Kroppkakor is an example of husmanskost, or traditional Swedish home-cooked food. Common near Småland, Öland, or Gotland, it refers to a type of boiled Swedish potato dumpling filled with onions and finely cut fried pork.
This beloved dish, most revered in Öland – a long, small island near the southeast coast of Sweden – has traditions dating back to the 1700s. An explorer traveled to Öland and would later return after getting a taste of kroppkakor. In his words, it was “an exceptionally succulent dish”.
If you find yourself on the beaches of Öland, then you need to enjoy kroppkakor for a traditional Swedish lunch.
Photo by Rolf_52
Pitepalt is related to kroppkakor, but it’s a little different. Its name is inherited from where the dish is eaten – Piteå – way up in the cold and shivering part of northern Sweden. This is also where it’s believed to have originated.
Like kroppkakor, pitepalt are meat-filled dumplings made with grated potatoes. While the former is made with pre-boiled potatoes and wheat flour, the latter is made mostly with raw potatoes and a mix of wheat and barley flour.
Pitepalt are served with lingonberry jam and are equally delicious when eaten fresh or reheated.
Photo by Johanna K M Nilsson
4. Pytt i Panna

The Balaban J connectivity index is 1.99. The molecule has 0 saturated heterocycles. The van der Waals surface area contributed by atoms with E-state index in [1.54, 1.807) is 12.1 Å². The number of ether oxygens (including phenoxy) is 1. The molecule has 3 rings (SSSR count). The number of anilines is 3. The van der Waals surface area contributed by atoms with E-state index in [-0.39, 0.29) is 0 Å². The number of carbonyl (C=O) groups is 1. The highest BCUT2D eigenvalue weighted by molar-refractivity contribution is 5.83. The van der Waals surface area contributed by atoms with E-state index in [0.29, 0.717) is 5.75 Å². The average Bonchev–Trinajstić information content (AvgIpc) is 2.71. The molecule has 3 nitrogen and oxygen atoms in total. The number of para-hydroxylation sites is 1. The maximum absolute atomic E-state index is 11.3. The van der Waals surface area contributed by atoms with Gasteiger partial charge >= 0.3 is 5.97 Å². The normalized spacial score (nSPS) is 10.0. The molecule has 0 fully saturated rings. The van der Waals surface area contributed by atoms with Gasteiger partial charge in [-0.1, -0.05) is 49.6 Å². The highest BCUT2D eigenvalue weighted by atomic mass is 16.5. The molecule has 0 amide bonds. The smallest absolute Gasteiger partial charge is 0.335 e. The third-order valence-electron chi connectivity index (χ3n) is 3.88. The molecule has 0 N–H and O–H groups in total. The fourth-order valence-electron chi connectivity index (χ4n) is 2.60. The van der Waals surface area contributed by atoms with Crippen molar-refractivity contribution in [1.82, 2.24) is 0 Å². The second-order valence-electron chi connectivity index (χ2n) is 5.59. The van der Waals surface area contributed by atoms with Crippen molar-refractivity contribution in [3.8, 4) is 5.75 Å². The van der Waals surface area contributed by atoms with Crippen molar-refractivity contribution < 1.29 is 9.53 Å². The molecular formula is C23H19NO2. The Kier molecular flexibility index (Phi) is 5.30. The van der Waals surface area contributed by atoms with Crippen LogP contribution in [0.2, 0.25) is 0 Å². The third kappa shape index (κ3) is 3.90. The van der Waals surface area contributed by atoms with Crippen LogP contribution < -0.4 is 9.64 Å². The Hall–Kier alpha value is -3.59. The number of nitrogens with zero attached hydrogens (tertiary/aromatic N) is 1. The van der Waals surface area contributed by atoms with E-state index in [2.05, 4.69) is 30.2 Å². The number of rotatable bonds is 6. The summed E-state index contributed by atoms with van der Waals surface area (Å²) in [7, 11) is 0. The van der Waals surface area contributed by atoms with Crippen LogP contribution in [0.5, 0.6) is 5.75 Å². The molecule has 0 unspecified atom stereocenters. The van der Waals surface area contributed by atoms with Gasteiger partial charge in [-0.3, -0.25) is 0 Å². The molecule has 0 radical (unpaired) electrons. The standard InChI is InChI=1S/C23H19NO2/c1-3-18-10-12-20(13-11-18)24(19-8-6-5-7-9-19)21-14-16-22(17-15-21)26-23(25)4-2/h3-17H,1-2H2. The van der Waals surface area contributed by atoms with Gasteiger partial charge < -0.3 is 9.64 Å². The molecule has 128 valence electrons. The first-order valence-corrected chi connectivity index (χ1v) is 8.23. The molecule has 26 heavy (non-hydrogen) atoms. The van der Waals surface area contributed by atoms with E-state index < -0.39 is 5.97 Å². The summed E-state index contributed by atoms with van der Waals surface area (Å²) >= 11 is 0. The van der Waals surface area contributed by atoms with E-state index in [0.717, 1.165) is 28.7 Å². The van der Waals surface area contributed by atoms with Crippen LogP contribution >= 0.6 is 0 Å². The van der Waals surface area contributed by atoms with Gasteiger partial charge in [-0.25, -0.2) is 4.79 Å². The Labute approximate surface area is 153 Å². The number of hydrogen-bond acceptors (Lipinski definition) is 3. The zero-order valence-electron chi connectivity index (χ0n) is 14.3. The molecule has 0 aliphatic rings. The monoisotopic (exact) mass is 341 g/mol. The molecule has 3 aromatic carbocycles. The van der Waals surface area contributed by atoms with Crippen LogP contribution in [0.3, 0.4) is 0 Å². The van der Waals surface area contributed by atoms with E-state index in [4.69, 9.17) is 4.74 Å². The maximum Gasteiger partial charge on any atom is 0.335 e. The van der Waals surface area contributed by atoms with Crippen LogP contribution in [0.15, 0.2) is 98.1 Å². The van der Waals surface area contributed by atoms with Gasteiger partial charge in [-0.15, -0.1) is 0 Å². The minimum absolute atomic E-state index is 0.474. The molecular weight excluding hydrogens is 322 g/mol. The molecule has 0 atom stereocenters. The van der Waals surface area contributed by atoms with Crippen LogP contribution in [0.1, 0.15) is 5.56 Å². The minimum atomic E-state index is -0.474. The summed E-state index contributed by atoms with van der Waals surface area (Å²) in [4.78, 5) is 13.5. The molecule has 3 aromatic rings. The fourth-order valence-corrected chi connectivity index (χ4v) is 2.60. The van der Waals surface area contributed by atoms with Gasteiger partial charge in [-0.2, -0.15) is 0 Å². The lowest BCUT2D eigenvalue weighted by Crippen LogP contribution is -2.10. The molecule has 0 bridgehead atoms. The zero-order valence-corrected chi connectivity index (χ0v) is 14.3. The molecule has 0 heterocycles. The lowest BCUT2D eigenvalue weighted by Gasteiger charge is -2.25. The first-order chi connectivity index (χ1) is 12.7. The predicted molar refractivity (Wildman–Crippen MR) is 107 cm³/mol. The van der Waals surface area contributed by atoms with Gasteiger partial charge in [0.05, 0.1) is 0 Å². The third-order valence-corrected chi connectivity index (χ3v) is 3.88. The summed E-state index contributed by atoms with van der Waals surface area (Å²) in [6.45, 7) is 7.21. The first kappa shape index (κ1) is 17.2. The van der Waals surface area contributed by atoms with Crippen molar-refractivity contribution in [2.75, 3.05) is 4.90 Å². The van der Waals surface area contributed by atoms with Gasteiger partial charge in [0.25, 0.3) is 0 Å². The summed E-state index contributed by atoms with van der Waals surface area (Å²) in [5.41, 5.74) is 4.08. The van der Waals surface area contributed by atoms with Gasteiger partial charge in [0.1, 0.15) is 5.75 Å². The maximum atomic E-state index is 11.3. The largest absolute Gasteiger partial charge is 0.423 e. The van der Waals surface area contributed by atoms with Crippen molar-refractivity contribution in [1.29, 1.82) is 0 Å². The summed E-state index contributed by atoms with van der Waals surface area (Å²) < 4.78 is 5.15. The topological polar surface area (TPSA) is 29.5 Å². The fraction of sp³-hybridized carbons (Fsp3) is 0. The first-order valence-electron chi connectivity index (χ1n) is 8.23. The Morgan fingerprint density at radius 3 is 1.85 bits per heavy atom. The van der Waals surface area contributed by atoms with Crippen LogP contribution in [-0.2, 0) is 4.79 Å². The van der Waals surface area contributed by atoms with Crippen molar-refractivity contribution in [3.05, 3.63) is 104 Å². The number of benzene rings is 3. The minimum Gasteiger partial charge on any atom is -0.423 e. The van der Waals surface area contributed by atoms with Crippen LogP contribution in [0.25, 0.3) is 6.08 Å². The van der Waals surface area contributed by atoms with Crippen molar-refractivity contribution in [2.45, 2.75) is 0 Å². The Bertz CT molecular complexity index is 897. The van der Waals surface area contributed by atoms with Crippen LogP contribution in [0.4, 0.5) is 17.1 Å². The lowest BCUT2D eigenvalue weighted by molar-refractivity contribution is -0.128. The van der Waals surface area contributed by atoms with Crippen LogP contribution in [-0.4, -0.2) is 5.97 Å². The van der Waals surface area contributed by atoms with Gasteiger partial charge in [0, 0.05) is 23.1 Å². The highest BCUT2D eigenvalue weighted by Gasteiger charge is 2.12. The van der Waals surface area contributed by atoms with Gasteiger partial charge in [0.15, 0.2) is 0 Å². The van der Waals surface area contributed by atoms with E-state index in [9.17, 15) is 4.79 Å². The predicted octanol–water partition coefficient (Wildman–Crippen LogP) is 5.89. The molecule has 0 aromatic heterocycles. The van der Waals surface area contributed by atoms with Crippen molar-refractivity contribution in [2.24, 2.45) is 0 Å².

Pytt i panna is a staple dish in every Swedish household. It consists of cubed potatoes cooked with onions and beef, or essentially any leftovers that you have laying around in the house. It’s a classic Swedish dish that’s best served with a sunny side-up egg, sliced pickled beetroot, and lingonberry jam. If you like, you can also jazz it up with some premium steak or bacon.
Pytt i panna is a common, easy-to-make dish that’s also enjoyed in other Nordic countries like Norway, Finland, and Denmark. What makes it unique to Sweden’s culture is the lingonberry jam and pickled beetroot.
Conveniently, if you like pytt i panna, then you can easily find ready-made frozen packs at the nearest Ikea in Sweden. But never ever mistake pre-made for homemade!
Photo by Angela Kotsell
SOUPS / STEWS
5. Ärtsoppa med Fläsk och Pannkakor
Ärtsoppa med fläsk och pannkakor literally means “pea soup with fried pork and pancakes”. This comforting duo is a Thursday tradition in Swedish schools, and even in the military.
Pea soup and pancakes is another great example of Swedish husmanskost. This traditional home-cooked meal is exactly what it sounds like – a thick yellow pea soup is enhanced with small pieces of pork and then followed by thin pancakes for dessert.
Photo by Iuliia Kochenkova
Kalops is a Swedish-Finnish dish that’s commonly served during the late autumn and winter seasons. A nourishing dish, this warm and tasty delight gives us the nutrients and energy we need to endure the cold winter months.
Kalops is a type of Swedish beef stew flavored with onions, allspice, and bay leaf. It’s often served with boiled potatoes and pickled beetroot and makes for the perfect simple lunch in Sweden.
If you can, I recommend trying the more sophisticated version braised with red wine. Succulent and tender, the slow-cooked beef seemingly melts away as soon as it touches your lips.